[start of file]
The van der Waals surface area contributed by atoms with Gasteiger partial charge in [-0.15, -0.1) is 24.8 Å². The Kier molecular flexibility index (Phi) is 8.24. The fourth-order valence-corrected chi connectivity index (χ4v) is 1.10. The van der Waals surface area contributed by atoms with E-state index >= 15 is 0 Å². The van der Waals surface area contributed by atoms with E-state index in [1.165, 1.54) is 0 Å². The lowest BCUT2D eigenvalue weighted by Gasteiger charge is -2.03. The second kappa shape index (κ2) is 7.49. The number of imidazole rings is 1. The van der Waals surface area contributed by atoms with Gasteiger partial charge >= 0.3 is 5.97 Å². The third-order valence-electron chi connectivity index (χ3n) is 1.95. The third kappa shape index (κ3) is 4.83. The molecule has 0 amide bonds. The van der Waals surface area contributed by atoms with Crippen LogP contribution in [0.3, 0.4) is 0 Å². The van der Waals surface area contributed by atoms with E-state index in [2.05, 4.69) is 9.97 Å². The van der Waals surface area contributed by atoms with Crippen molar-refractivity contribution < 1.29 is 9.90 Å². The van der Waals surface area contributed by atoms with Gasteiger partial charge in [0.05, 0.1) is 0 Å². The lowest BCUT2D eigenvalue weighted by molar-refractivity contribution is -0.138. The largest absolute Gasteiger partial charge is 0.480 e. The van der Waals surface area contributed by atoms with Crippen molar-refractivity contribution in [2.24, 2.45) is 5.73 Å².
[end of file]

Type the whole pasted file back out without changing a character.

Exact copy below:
The van der Waals surface area contributed by atoms with Gasteiger partial charge in [-0.15, -0.1) is 24.8 Å². The Kier molecular flexibility index (Phi) is 8.24. The fourth-order valence-corrected chi connectivity index (χ4v) is 1.10. The van der Waals surface area contributed by atoms with E-state index >= 15 is 0 Å². The van der Waals surface area contributed by atoms with E-state index in [1.165, 1.54) is 0 Å². The lowest BCUT2D eigenvalue weighted by Gasteiger charge is -2.03. The second kappa shape index (κ2) is 7.49. The number of imidazole rings is 1. The van der Waals surface area contributed by atoms with Gasteiger partial charge >= 0.3 is 5.97 Å². The third-order valence-electron chi connectivity index (χ3n) is 1.95. The third kappa shape index (κ3) is 4.83. The molecule has 0 amide bonds. The van der Waals surface area contributed by atoms with Crippen LogP contribution in [0.3, 0.4) is 0 Å². The van der Waals surface area contributed by atoms with E-state index in [2.05, 4.69) is 9.97 Å². The van der Waals surface area contributed by atoms with Crippen molar-refractivity contribution < 1.29 is 9.90 Å². The van der Waals surface area contributed by atoms with Gasteiger partial charge in [0.05, 0.1) is 0 Å². The lowest BCUT2D eigenvalue weighted by molar-refractivity contribution is -0.138. The largest absolute Gasteiger partial charge is 0.480 e. The van der Waals surface area contributed by atoms with Crippen molar-refractivity contribution in [2.24, 2.45) is 5.73 Å².